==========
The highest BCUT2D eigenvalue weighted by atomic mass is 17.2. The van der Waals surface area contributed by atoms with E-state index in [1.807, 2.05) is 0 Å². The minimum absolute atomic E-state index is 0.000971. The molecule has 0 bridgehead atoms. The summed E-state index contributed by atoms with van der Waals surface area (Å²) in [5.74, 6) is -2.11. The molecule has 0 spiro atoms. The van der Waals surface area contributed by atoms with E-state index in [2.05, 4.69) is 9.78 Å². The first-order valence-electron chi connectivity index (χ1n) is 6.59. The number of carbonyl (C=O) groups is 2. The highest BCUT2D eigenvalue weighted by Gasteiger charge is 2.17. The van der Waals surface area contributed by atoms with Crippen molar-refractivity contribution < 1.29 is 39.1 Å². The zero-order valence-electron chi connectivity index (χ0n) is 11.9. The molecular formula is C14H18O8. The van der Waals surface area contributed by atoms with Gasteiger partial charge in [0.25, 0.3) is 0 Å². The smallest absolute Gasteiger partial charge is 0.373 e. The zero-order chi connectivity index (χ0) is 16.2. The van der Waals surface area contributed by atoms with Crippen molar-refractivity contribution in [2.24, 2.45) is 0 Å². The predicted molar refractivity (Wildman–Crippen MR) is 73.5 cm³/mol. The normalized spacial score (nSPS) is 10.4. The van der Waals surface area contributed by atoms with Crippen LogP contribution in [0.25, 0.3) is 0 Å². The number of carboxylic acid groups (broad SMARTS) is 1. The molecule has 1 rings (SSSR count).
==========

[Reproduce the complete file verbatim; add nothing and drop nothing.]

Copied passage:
The highest BCUT2D eigenvalue weighted by atomic mass is 17.2. The van der Waals surface area contributed by atoms with E-state index in [1.807, 2.05) is 0 Å². The minimum absolute atomic E-state index is 0.000971. The molecule has 0 bridgehead atoms. The summed E-state index contributed by atoms with van der Waals surface area (Å²) in [5.74, 6) is -2.11. The molecule has 0 spiro atoms. The van der Waals surface area contributed by atoms with E-state index in [2.05, 4.69) is 9.78 Å². The first-order valence-electron chi connectivity index (χ1n) is 6.59. The number of carbonyl (C=O) groups is 2. The highest BCUT2D eigenvalue weighted by Gasteiger charge is 2.17. The van der Waals surface area contributed by atoms with Crippen molar-refractivity contribution < 1.29 is 39.1 Å². The zero-order valence-electron chi connectivity index (χ0n) is 11.9. The molecular formula is C14H18O8. The van der Waals surface area contributed by atoms with Gasteiger partial charge in [0.25, 0.3) is 0 Å². The smallest absolute Gasteiger partial charge is 0.373 e. The zero-order chi connectivity index (χ0) is 16.2. The van der Waals surface area contributed by atoms with Crippen molar-refractivity contribution in [2.24, 2.45) is 0 Å². The predicted molar refractivity (Wildman–Crippen MR) is 73.5 cm³/mol. The normalized spacial score (nSPS) is 10.4. The van der Waals surface area contributed by atoms with Crippen LogP contribution in [0.25, 0.3) is 0 Å². The number of carboxylic acid groups (broad SMARTS) is 1. The molecule has 1 rings (SSSR count).